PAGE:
iStock_wash_vegetables-300x199By Elina Pfaffenbach, MD Obstetrician/Gynecologist

Recently, the American College of Obstetricians and Gynecologists (ACOG) released the first medical guidelines for the evaluation and treatment of pregnant women exposed to the bacteria Listeria.

Recent recalls of Listeria-contaminated food products have highlighted the potential for pregnant women to be exposed to the bacteria. Fortunately, most women who are exposed won’t develop a Listeria infection, and in many cases, careful observation for fever or other symptoms is all that is needed.

However, the incidence of listeriosis among pregnant women is approximately 13 times higher than in the general population. It can cause problems for both you and your baby. Although listeriosis is rare, pregnant women are more susceptible to it than nonpregnant healthy adults. It may also spread into and across the placenta, putting their fetus at significant risk. This food-borne illness can cause major fetal and perinatal complications, including miscarriage, preterm labor and stillbirth, as well as neonatal listeriosis and possible neonatal death. People with a weakened immune system are also are at higher risk of developing life-threatening complications from Listeria.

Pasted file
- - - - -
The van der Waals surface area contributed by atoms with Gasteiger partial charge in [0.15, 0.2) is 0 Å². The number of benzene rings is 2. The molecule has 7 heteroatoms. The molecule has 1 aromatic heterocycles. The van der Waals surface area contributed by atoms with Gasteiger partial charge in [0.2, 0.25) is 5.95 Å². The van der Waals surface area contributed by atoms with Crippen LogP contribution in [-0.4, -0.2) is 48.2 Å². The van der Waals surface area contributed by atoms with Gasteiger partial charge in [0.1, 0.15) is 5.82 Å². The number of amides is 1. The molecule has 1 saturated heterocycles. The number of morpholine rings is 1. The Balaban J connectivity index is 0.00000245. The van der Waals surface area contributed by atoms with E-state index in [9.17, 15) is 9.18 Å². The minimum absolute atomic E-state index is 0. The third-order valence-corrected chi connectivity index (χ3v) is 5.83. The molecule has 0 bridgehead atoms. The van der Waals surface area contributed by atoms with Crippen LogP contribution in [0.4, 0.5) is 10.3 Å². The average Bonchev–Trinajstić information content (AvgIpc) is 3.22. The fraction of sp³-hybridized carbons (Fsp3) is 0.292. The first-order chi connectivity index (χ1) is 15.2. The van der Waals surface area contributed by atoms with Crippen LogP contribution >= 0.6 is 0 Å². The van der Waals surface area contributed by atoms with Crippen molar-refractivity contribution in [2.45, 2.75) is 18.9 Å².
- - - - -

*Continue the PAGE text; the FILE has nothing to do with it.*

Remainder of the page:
Foods to Avoid

You should be careful about what you put inside your body. Listeria infection is most commonly contracted by eating improperly processed deli meats and unpasteurized milk products. According to the new guidelines, pregnant women should not eat the following foods with a high risk of Listeria contamination:

  • Hot dogs, lunch meats or cold cuts served cold or heated to less than 165 degrees
  • Refrigerated pâté and meat spreads
  • Refrigerated smoked seafood
  • Raw (unpasteurized) milk
  • Unpasteurized soft cheeses, such as feta, queso blanco, Brie, and blue-veined cheeses
  • Unwashed raw produce (before eating raw fruits and vegetables, skin should be washed thoroughly under running tap water, even if it will be peeled or cut)

Listeria bacteria can survive refrigeration and even freezing. That’s why people who are at higher risk of serious infections should avoid eating the types of food most likely to contain Listeria bacteria.

Symptoms…when to see a doctor

If you’ve eaten food that’s been recalled because of a Listeria outbreak, pay close attention to any possible signs or flu-like symptoms of illness. If you experience fever, muscle aches, headache, backache, nausea or diarrhea, contact your doctor. The same goes for illness after eating a potentially contaminated product, such as foods made with unpasteurized milk, improperly processed deli meat or poorly heated hot dogs.

If your symptoms include high fever, severe headache, stiff neck, confusion or sensitivity to light, seek emergency care. These conditions may indicate bacterial meningitis, a life-threatening complication of a Listeria infection.


According to the ACOG guidelines, a pregnant woman exposed to Listeria with a fever exceeding 100.6 degrees should be given a blood test and be treated for listeriosis simultaneously while undergoing fetal surveillance monitoring. Prompt antibiotic treatment may help keep the infection from affecting the baby.

If you are pregnant and think you have been exposed to Listeria bacteria, call our office at (920) 749-4000 to schedule an appointment with one of our OB/GYN’s.